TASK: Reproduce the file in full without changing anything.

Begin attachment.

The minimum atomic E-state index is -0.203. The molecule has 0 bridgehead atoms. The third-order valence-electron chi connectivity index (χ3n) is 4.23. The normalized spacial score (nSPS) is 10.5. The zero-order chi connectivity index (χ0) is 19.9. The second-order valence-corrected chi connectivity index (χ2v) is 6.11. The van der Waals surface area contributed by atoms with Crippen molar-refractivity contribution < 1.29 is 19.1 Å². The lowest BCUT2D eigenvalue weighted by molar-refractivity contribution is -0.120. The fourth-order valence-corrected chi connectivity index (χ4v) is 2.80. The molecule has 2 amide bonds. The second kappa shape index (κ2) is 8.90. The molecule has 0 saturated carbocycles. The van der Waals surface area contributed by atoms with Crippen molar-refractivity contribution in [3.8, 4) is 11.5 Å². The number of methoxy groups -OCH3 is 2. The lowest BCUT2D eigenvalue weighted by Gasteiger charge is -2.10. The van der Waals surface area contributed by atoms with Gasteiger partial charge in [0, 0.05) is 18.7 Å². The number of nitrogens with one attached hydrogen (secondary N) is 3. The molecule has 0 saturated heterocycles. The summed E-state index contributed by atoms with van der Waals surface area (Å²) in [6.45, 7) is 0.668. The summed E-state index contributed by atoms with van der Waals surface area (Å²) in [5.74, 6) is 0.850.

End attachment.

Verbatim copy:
The minimum atomic E-state index is -0.203. The molecule has 0 bridgehead atoms. The third-order valence-electron chi connectivity index (χ3n) is 4.23. The normalized spacial score (nSPS) is 10.5. The zero-order chi connectivity index (χ0) is 19.9. The second-order valence-corrected chi connectivity index (χ2v) is 6.11. The van der Waals surface area contributed by atoms with Crippen molar-refractivity contribution < 1.29 is 19.1 Å². The lowest BCUT2D eigenvalue weighted by molar-refractivity contribution is -0.120. The fourth-order valence-corrected chi connectivity index (χ4v) is 2.80. The molecule has 2 amide bonds. The second kappa shape index (κ2) is 8.90. The molecule has 0 saturated carbocycles. The van der Waals surface area contributed by atoms with Crippen molar-refractivity contribution in [3.8, 4) is 11.5 Å². The number of methoxy groups -OCH3 is 2. The lowest BCUT2D eigenvalue weighted by Gasteiger charge is -2.10. The van der Waals surface area contributed by atoms with Gasteiger partial charge in [0, 0.05) is 18.7 Å². The number of nitrogens with one attached hydrogen (secondary N) is 3. The molecule has 0 saturated heterocycles. The summed E-state index contributed by atoms with van der Waals surface area (Å²) in [6.45, 7) is 0.668. The summed E-state index contributed by atoms with van der Waals surface area (Å²) in [5.74, 6) is 0.850.